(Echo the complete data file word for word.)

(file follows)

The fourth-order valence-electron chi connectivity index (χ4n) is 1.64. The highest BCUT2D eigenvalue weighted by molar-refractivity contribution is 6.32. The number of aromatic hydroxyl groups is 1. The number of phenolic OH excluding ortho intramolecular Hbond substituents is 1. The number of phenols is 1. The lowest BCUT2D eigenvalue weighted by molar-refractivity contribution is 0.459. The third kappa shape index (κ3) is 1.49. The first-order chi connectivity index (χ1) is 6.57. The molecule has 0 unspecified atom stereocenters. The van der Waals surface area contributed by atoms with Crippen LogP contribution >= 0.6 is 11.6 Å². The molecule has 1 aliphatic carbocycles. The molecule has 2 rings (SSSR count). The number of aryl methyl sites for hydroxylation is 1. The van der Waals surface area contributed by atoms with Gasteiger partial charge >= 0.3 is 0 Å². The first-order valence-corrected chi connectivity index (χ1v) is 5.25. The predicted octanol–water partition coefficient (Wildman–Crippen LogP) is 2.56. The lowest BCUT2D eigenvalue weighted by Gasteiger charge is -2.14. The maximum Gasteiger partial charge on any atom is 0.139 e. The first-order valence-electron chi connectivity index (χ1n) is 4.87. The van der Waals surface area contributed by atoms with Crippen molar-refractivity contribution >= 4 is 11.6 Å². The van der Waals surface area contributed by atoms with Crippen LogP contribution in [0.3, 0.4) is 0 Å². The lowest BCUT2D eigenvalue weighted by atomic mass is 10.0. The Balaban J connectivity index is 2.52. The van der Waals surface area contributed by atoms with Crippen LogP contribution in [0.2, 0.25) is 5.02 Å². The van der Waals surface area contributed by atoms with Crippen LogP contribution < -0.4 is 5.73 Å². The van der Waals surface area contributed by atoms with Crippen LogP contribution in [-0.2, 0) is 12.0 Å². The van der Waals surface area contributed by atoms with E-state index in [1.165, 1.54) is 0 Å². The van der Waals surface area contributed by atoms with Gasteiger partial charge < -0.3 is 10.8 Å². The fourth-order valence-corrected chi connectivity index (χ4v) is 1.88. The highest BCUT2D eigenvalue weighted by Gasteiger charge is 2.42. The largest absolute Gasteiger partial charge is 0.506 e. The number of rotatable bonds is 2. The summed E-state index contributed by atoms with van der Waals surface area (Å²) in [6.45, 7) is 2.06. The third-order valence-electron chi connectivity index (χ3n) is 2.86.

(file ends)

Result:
The fourth-order valence-electron chi connectivity index (χ4n) is 1.64. The highest BCUT2D eigenvalue weighted by molar-refractivity contribution is 6.32. The number of aromatic hydroxyl groups is 1. The number of phenolic OH excluding ortho intramolecular Hbond substituents is 1. The number of phenols is 1. The lowest BCUT2D eigenvalue weighted by molar-refractivity contribution is 0.459. The third kappa shape index (κ3) is 1.49. The first-order chi connectivity index (χ1) is 6.57. The molecule has 0 unspecified atom stereocenters. The van der Waals surface area contributed by atoms with Crippen LogP contribution >= 0.6 is 11.6 Å². The molecule has 1 aliphatic carbocycles. The molecule has 2 rings (SSSR count). The number of aryl methyl sites for hydroxylation is 1. The van der Waals surface area contributed by atoms with Gasteiger partial charge >= 0.3 is 0 Å². The first-order valence-corrected chi connectivity index (χ1v) is 5.25. The predicted octanol–water partition coefficient (Wildman–Crippen LogP) is 2.56. The lowest BCUT2D eigenvalue weighted by Gasteiger charge is -2.14. The maximum Gasteiger partial charge on any atom is 0.139 e. The first-order valence-electron chi connectivity index (χ1n) is 4.87. The van der Waals surface area contributed by atoms with Crippen molar-refractivity contribution >= 4 is 11.6 Å². The van der Waals surface area contributed by atoms with Crippen LogP contribution in [0.3, 0.4) is 0 Å². The lowest BCUT2D eigenvalue weighted by atomic mass is 10.0. The Balaban J connectivity index is 2.52. The van der Waals surface area contributed by atoms with Crippen LogP contribution in [0.2, 0.25) is 5.02 Å². The van der Waals surface area contributed by atoms with Crippen LogP contribution < -0.4 is 5.73 Å². The van der Waals surface area contributed by atoms with Crippen LogP contribution in [-0.2, 0) is 12.0 Å². The van der Waals surface area contributed by atoms with E-state index in [1.165, 1.54) is 0 Å². The van der Waals surface area contributed by atoms with Gasteiger partial charge < -0.3 is 10.8 Å². The fourth-order valence-corrected chi connectivity index (χ4v) is 1.88. The highest BCUT2D eigenvalue weighted by Gasteiger charge is 2.42. The largest absolute Gasteiger partial charge is 0.506 e. The number of rotatable bonds is 2. The summed E-state index contributed by atoms with van der Waals surface area (Å²) in [6.45, 7) is 2.06. The third-order valence-electron chi connectivity index (χ3n) is 2.86.